People, Power And Goal-Oriented Social Media In Nigeria

social-media

VENTURES AFRICA – Amazing things can happen, when a small group of people leverages the power of social media and the internet. They can literally change the course of history. As the saying goes – “A tree cannot make a forest, but it can make an oasis.” In this digital age you don’t need a million dollar printing press or a large newspaper publication to reach millions of readers. In fact, some the most popular indigenous Nigerian web sites get hundreds of thousands of visits per month. And six out of the top ten are news or entertainment sites. Being well informed and entertained is good, however the interactive aspect of the web is not leveraged this way. This is where goal-oriented social media can play a vital role; by empowering a large number of people while improving their socio-economic status. Some of the most successful examples in Nigeria include:

- Enough is Enough Nigeria (EiE)- a youth led movement using the web and mobile apps to enhance good governance.

- LightUpNigeria – a socio-political movement started on Twitter, with the mission to improve electric power supply in Nigeria.

Another notable mention is the #SMWLagos which kicks off on Monday, 18th February.

There is much more to social media than publishing the latest breaking news or celebrity gossip. How about creating a web based business rating and review platform? A synthesis between a discussion forum and a business directory.

Why is a business review and rating platform important?

Most busy professionals can relate to this hypothetical scenario – on your half-hour lunch break, you rush down to a nearby quick-service restaurant. After waiting in line for 10 minutes (feels like 30 minutes), the cashier shortchanges you by NGN 500 and starts an argument. At this point you are in no mood for an argument, so you let it go. When you finally get to eat, the food tastes stale and cold. What do you do now? Most people would tell their friends or complain to the management and probably never patronize that restaurant again.

What if there was platform where thousands of customers can openly review goods and services? Wouldn’t you rather share your experience in a way that would have more impact? And if the management in that restaurant knew about this, would they not take your complaints more seriously?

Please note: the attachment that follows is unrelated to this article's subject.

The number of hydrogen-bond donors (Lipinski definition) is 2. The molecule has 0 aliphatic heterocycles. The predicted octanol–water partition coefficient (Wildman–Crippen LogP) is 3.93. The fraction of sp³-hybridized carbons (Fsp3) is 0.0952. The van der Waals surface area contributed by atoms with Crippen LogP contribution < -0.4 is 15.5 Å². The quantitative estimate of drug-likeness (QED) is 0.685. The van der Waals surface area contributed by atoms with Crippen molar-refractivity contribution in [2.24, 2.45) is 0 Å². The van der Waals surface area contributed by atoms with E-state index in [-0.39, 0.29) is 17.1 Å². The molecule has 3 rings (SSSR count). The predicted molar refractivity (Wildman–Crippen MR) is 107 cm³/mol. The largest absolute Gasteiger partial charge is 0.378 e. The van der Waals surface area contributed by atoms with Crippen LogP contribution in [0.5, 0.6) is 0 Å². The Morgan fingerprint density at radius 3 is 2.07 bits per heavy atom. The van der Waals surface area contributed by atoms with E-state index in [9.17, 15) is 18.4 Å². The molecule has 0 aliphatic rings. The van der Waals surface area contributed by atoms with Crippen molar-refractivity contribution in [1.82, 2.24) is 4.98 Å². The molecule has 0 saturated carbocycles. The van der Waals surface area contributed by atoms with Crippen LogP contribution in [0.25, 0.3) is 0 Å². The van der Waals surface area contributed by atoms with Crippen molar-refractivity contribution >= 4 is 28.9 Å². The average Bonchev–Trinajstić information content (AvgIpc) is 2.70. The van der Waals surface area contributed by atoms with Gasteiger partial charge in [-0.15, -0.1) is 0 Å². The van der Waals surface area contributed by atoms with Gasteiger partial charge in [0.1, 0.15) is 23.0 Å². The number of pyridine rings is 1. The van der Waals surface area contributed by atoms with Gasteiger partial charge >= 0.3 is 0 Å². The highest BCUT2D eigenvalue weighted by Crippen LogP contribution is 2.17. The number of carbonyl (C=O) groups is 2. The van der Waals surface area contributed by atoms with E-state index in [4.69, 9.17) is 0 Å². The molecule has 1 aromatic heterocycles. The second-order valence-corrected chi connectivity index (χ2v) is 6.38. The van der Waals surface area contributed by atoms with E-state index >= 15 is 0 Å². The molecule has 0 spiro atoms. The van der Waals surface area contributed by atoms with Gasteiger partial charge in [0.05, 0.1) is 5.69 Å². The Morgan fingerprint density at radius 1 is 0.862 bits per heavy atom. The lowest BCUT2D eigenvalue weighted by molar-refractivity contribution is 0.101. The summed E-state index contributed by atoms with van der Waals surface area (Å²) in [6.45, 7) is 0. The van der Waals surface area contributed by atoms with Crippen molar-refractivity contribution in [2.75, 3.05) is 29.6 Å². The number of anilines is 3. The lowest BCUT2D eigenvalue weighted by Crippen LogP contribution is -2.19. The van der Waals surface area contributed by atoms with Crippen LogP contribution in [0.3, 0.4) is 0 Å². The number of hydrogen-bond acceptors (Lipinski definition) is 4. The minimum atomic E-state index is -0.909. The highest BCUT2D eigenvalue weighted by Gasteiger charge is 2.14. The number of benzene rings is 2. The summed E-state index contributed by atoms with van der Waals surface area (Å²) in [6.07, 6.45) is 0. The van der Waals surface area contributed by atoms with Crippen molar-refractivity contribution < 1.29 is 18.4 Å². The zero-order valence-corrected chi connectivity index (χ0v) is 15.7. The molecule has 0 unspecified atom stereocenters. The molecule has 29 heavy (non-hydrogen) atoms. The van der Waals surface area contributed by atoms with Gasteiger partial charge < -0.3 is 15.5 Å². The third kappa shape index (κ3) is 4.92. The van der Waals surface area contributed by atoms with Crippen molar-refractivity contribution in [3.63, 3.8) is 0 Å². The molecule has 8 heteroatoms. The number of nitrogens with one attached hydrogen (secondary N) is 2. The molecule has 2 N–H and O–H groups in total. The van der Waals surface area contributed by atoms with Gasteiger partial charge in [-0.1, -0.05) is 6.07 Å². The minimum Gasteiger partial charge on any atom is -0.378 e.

In a country like Nigeria, with ¼ of the population and the 2nd largest economy in Africa, there are countless commercial opportunities for all stakeholders. When you have over 100 million mobile phone subscribers, many with internet access, information travels very fast. No profit minded business could afford to have negative publicity in this type of environment.

Customer reviews also allow companies to differentiate their products from that of the competition. In more industrialized countries, where quality control is tightly regulated, people still need customer reviews to help them make smarter choices. More so, in the Nigerian context, where standards are not always strictly enforced; it is even more critical to have alternative means of consumer advocacy. Through goal-oriented social media, people have the power of crowdsourcing, and can apply financial pressure on service providers. Since no company wants to lose market share, there is a strong incentive for business owners and their employees to provide the best quality at a competitive price.

How do you create goal-oriented social media?

The Egyptian social-media-inspired revolution is often attributed to the “Google guy” Wael Ghonim. Most people don’t know about the other individuals who were really behind the massive mobilization of the Egyptian populace. In her new book, Get Bold, Sandy Carter (IBM VP, Social Media Evangelism) describes how researchers at DeepMile Networks were able to identify the eight most influential tippers. Using very advanced filtering algorithms they were able to sift through millions of tweets and messages and pin point the few people who were behind the movement. These relatively unknown people were able to create viral tweets and messages that reached millions of people around the world.

“Among the influential eight were citizens of Tehran, Sudan, The Arab Emirates, France and United States; in fact only three of the eight were Egyptians… They had no official position, but when they spoke people listened and reacted.”

According to Dr. Monday Gala, member of the Association of Nigerians Abroad (the group that vigorously opposed the Nigerian military government in the early 90s) – only 3 individuals were responsible for coordinating the group’s activities. They were able to broadcast “Radio Kudirat” and also pressure the Canadian government to initiate the expulsion of Nigeria from the Commonwealth.

It only takes a few committed and influential individuals to create an effective goal-oriented social network. The traditional business directory can be transformed into an interactive mass communication tool, making it much more useful, engaging and even fun.

A call to action

Social media is democratic in nature; anyone with internet access can become an influential participant. By getting involved, not only can you help to improve the business environment, but you also exercise your civic and social responsibilities.

Making a difference in your community is just a click away. Go beyond just complaining and criticizing. Don’t curse the darkness, light your own little candle and see the difference you can make.